Country Kitchen: Those Fascinating Jam & Jelly Glasses

Country Kitchen: Those Fascinating Jam & Jelly Glasses


By Mary Emma Allen

When we think of jams and jellies, either homemade or those purchased at a store, we seldom consider the containers. Nowadays, the jars may have various shapes, but generally are fairly standard in size and design unless a manufacturer has a commemorative one made for a special celebration.. The jars we use when making jams and jellies at home may have a slight design on the outside. However, most are plain and come in pint and half pint sizes.

Jelly Jars of Yesteryear

That wasnÂ’t the case in days ago. Although many jelly and jam jars were plain and utilitarian, others were containers to save and are sought by jar collectors today. These were made in fancy designs, some even created from blown glass.

As I explored the history of jelly glasses, I discovered that the first jars made expressly for jelly apparently appeared in the late 1600s. These generally were designed with a narrower bottom and wider top. Some were made with designs in the glass. Thus if a cook inverted the jam or jelly onto a dish, an impression remained in the food.

Jelly Jar Manufacturers

Along with making canning jars, some manufacturers produced jars specifically for jams and jellies. These might be of blown glass in the 1800s, then eventually with patterns with names like Daisy, Clover, Rose of Sharon, Sugar Pear, and Diamond Panels. These resembled, a great deal, the Depression glassware of the 1920s and 1930s. Some of these had handles, like cups, or long stems similar to goblets. So when you see single cups, glasses, and goblets, some may be for jams and jellies, not necessarily belonging to a set of dinnerware or glassware.

Before metal lids were made for jelly jars, cooks used what was on hand...a leather covering, a bladder stretched over the top, or paper soaked in brandy and then tied on tightly.

Explore the Realm of Jelly Jars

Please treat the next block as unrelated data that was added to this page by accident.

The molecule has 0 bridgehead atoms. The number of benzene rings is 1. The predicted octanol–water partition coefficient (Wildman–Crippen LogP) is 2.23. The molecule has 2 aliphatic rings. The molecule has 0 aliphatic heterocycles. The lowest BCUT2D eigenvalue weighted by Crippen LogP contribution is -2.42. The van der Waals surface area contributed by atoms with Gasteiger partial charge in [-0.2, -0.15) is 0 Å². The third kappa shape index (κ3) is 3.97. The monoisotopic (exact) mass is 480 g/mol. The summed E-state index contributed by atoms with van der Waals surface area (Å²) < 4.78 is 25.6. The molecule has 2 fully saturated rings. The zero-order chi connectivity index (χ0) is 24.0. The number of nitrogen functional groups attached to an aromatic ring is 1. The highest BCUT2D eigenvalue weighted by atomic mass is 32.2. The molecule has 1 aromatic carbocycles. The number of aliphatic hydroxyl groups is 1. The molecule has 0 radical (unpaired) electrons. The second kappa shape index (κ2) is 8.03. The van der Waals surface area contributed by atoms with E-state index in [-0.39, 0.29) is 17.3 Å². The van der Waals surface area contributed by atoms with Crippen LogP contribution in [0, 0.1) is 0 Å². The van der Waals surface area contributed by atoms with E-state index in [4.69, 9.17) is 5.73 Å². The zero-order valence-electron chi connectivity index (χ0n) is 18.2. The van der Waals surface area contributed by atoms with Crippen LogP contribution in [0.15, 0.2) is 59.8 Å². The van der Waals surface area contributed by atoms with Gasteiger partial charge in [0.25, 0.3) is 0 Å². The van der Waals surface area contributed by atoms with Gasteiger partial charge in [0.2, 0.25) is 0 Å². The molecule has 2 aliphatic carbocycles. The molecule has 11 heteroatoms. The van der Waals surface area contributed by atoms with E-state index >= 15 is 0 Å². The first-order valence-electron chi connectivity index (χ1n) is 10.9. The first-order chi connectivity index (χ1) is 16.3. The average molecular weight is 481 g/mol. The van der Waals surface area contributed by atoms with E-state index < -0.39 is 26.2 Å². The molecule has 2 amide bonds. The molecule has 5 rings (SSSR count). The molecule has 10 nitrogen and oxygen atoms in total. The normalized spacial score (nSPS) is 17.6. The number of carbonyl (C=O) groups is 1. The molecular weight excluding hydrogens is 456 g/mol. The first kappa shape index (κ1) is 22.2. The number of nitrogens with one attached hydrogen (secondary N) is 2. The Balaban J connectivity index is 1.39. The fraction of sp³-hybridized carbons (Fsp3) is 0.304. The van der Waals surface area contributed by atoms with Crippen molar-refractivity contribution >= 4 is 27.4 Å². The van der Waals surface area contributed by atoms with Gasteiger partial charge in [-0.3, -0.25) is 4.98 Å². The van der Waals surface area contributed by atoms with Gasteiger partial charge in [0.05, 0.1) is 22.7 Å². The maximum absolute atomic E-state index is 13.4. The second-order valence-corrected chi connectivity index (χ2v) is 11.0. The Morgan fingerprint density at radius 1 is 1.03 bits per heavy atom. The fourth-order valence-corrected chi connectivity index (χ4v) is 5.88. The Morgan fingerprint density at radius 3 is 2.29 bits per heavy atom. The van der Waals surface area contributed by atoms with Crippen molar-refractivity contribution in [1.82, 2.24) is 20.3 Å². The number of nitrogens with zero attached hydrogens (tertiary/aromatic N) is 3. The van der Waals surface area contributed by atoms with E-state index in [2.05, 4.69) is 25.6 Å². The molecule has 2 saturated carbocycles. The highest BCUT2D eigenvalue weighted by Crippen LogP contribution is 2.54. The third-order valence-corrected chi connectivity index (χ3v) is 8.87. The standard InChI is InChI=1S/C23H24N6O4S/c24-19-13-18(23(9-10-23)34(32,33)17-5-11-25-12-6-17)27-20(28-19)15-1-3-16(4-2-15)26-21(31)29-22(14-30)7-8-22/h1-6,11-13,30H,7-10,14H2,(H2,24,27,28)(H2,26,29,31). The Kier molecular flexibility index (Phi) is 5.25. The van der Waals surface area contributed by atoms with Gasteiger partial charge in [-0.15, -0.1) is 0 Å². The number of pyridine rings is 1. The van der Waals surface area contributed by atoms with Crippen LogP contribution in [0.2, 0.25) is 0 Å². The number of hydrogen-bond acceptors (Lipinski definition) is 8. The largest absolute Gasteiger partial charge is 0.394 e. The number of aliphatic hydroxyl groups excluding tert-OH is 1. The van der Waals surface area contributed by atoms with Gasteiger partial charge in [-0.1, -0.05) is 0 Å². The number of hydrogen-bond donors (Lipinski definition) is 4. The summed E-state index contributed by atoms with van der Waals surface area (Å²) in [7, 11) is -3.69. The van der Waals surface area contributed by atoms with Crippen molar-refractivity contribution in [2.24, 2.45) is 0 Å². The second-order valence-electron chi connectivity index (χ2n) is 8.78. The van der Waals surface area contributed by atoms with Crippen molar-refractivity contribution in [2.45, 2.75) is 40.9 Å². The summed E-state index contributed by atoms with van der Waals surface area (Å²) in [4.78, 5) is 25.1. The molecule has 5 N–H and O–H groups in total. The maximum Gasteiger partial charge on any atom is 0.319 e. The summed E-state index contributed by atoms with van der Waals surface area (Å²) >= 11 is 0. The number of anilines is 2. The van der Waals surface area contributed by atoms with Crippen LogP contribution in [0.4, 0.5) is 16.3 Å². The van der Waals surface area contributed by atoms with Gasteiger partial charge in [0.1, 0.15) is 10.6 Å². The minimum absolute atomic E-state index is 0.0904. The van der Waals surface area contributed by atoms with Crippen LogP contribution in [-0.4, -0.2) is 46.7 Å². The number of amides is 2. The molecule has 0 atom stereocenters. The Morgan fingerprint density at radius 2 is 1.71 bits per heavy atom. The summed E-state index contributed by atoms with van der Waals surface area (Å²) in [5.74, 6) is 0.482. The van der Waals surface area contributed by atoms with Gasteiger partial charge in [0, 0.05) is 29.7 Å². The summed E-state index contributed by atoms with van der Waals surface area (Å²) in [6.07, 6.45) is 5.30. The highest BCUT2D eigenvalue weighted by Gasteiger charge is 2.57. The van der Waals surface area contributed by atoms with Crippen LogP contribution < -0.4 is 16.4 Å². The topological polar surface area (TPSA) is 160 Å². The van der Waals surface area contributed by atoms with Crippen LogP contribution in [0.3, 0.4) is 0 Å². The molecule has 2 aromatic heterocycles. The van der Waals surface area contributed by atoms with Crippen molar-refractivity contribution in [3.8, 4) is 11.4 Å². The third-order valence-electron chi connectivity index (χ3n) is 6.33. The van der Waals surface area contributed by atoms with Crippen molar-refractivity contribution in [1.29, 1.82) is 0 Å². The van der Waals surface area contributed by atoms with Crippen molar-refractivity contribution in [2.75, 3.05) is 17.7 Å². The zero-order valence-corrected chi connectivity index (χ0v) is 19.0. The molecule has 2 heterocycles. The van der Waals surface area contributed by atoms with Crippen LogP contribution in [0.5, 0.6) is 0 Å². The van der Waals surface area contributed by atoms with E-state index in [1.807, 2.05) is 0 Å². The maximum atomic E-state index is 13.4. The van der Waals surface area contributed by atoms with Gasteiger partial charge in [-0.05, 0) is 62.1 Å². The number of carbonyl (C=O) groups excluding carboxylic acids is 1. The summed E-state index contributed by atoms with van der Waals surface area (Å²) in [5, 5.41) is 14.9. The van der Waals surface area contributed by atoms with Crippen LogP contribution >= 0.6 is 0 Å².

With the coming of summerÂ’s jam and jelly season, you might want to explore the various jars for preserving these foods. However, since IÂ’m a jar collector, IÂ’ve discovered there are some IÂ’m reluctant to put to use. Instead I might fill them with buttons, marbles, and other colorful collectibles. Or I simply display the jars were they can be admired for themselves.

Jelly Uses

In days ago, jam and jelly had uses other than a spread on bread.

JAM & JELLY FILLING - Frequently, instead of using icing on cakes, cooks spread jam and jelly between the layers of a cake and even over the top. I can remember my mother using a jam filling between layers of white cake, with icing only the top.

If you wanted to get really fancy, slice the cake layers in half and spread jam or jelly between each layer. As a child, I thought this a very special cake, especially when Mother took time to make the fluffy 7 Minute Icing.

JAM FILLED COOKIES - Use your usual sugar cookie or rolled cookie recipe. Cut the cookies into rounds. Then spread your favorite jam or jelly over a cookie. Place another cookie round over the top and press the edges together. Bake as usual. For a fancy cookie, cut a small circle in the center of the top cookie round before laying it over the jam spread cookie.

JAM ON PANCAKES - Instead of syrup, we sometimes spread our pancakes with our favorite jam or jelly.



(C) 2002 Mary Emma Allen

About the Author

Mary Emma Allen has been writing her "Cooking Column" for newspapers and online publications for 30 years and has compiled a family cookbook. SheÂ’s currently compiling a cookbook/story book, "Tales From a Country Kitchen." Visit her web site for more cooking articles. Contact her at me.allen@juno.com

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